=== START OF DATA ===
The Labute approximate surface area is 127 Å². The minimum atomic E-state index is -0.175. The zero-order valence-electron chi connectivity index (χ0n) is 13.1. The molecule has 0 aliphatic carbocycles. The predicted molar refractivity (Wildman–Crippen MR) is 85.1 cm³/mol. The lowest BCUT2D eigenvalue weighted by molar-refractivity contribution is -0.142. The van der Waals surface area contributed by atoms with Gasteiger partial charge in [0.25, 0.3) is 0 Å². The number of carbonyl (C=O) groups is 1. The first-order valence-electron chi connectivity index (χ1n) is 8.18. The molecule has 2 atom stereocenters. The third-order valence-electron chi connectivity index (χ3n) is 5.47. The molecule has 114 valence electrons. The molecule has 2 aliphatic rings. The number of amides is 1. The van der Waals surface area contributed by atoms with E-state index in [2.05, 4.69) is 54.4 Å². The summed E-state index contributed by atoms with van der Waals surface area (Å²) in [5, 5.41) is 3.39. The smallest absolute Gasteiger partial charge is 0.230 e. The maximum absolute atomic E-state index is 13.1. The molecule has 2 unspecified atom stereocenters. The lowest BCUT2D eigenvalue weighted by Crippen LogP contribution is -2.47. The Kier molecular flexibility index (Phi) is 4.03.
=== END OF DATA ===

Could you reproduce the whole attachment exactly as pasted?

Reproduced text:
The Labute approximate surface area is 127 Å². The minimum atomic E-state index is -0.175. The zero-order valence-electron chi connectivity index (χ0n) is 13.1. The molecule has 0 aliphatic carbocycles. The predicted molar refractivity (Wildman–Crippen MR) is 85.1 cm³/mol. The lowest BCUT2D eigenvalue weighted by molar-refractivity contribution is -0.142. The van der Waals surface area contributed by atoms with Gasteiger partial charge in [0.25, 0.3) is 0 Å². The number of carbonyl (C=O) groups is 1. The first-order valence-electron chi connectivity index (χ1n) is 8.18. The molecule has 2 atom stereocenters. The third-order valence-electron chi connectivity index (χ3n) is 5.47. The molecule has 114 valence electrons. The molecule has 2 aliphatic rings. The number of amides is 1. The van der Waals surface area contributed by atoms with E-state index in [2.05, 4.69) is 54.4 Å². The summed E-state index contributed by atoms with van der Waals surface area (Å²) in [5, 5.41) is 3.39. The smallest absolute Gasteiger partial charge is 0.230 e. The maximum absolute atomic E-state index is 13.1. The molecule has 2 unspecified atom stereocenters. The lowest BCUT2D eigenvalue weighted by Crippen LogP contribution is -2.47. The Kier molecular flexibility index (Phi) is 4.03.